A novel variant of FGFR3 causes proportionate short stature

Sarina G. Kant*, Iveta Cervenkova, Lukas Balek, Lukas Trantirek, Gijs WE Santen, Martine C. De Vries, Hermine A. Van Duyvenvoorde, Michiel J.R. Van Der Wielen, Annemieke J.M.H. Verkerk, André G. Uitterlinden, Sabine E. Hannema, Jan M. Wit, Wilma Oostdijk, Pavel Krejci, Monique Losekoot

*Corresponding author for this work

Research output: Contribution to journalArticleAcademicpeer-review

Abstract

Objective: Mutations of the fibroblast growth factor receptor 3 (FGFR3) cause various forms of short stature, of which the least severe phenotype is hypochondroplasia, mainly characterized by disproportionate short stature. Testing for an FGFR3 mutation is currently not part of routine diagnostic testing in children with short stature without disproportion. Design: A three-generation family A with dominantly transmitted proportionate short stature was studied by whole-exome sequencing to identify the causal gene mutation. Functional studies and protein modeling studies were performed to confirm the pathogenicity of the mutation found in FGFR3. We performed Sanger sequencing in a second family B with dominant proportionate short stature and identified a rare variant in FGFR3. Methods: Exome sequencing and/or Sanger sequencing was performed, followed by functional studies using transfection of the mutant FGFR3 into cultured cells; homology modeling was used to construct a three-dimensional model of the two FGFR3 variants. Results: A novel p.M528I mutation in FGFR3 was detected in family A, which segregates with short stature and proved to be activating in vitro. In family B, a rare variant (p.F384L) was found in FGFR3, which did not segregate with short stature and showed normal functionality in vitro compared with WT. Conclusions: Proportionate short stature can be caused by a mutation in FGFR3. Sequencing of this gene can be considered in patients with short stature, especially when there is an autosomal dominant pattern of inheritance. However, functional studies and segregation studies should be performed before concluding that a variant is pathogenic.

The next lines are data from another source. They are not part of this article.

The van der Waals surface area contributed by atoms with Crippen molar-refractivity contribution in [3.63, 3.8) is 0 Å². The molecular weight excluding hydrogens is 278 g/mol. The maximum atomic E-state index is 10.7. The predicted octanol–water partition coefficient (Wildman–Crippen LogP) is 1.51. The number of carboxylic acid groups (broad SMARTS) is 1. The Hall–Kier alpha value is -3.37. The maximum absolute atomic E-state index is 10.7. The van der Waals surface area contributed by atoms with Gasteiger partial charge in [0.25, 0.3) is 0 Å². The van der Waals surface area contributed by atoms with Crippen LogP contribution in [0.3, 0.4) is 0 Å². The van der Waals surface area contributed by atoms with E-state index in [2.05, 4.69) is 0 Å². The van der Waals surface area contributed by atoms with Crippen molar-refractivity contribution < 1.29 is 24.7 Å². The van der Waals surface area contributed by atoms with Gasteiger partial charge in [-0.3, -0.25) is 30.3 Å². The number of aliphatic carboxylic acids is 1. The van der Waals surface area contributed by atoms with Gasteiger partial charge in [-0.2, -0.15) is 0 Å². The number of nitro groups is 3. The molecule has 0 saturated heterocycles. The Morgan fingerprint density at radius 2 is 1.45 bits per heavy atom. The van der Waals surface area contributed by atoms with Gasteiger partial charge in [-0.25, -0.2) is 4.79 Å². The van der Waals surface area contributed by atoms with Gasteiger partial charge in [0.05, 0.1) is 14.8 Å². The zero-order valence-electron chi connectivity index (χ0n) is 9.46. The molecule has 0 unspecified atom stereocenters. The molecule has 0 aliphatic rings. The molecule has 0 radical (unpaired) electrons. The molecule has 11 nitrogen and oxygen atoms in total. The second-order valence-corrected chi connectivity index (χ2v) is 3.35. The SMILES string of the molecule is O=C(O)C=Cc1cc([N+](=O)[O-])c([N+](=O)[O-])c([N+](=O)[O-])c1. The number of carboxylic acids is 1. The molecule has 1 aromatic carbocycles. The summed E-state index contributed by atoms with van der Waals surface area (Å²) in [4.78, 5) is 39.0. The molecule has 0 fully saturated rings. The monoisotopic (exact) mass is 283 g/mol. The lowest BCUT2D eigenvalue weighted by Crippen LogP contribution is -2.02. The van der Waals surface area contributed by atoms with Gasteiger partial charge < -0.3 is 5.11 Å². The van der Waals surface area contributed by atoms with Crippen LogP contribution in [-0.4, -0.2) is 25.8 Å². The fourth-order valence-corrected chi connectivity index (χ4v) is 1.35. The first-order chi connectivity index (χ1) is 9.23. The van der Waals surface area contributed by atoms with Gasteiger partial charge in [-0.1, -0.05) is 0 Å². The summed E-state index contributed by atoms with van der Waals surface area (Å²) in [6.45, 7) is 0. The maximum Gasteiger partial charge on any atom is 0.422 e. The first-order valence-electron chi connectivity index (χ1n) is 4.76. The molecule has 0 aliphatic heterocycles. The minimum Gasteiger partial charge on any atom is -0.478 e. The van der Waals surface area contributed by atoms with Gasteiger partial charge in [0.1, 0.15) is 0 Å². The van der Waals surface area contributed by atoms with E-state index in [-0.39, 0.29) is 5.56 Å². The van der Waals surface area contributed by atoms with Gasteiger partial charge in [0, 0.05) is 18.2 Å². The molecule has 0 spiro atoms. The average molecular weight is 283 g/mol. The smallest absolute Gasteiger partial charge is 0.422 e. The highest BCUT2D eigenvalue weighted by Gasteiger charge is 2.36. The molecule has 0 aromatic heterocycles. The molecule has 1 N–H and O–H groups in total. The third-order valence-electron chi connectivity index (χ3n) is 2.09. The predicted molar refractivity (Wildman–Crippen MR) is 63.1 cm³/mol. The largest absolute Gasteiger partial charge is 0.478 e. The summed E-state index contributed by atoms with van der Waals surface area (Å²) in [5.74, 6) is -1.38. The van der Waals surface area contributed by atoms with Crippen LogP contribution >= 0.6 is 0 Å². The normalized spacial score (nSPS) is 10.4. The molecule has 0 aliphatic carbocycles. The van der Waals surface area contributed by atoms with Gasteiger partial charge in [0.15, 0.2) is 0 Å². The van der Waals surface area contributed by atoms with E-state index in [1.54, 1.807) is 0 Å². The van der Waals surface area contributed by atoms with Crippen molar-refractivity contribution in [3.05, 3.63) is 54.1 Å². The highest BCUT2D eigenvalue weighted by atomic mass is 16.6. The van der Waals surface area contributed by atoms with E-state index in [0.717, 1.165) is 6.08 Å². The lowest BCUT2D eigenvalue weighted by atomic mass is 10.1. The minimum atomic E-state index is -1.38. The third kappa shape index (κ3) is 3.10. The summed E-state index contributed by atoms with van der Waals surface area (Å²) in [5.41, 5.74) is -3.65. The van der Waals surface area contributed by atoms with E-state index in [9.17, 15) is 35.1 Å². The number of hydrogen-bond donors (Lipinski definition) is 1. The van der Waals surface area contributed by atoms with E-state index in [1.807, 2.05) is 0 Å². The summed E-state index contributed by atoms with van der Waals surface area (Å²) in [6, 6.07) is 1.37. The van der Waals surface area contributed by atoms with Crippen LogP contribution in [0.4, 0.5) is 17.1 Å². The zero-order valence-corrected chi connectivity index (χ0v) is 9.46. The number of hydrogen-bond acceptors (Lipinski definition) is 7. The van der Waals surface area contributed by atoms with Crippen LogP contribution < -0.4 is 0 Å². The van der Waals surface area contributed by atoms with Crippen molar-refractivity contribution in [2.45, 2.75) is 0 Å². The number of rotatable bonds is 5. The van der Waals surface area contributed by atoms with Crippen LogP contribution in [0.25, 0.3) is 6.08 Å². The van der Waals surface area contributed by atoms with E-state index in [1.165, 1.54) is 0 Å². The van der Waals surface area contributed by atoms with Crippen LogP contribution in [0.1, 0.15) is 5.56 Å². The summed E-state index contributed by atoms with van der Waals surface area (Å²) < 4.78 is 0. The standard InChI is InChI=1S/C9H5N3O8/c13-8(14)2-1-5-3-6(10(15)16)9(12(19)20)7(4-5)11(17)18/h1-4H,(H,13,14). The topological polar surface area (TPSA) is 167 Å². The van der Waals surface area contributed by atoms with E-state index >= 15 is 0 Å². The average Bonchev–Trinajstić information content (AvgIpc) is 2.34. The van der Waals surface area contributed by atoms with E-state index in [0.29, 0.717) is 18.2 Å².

Original languageEnglish
Pages (from-to)763-770
Number of pages8
JournalEuropean Journal of Endocrinology
Volume172
Issue number6
DOIs
Publication statusPublished - 1 Jun 2015

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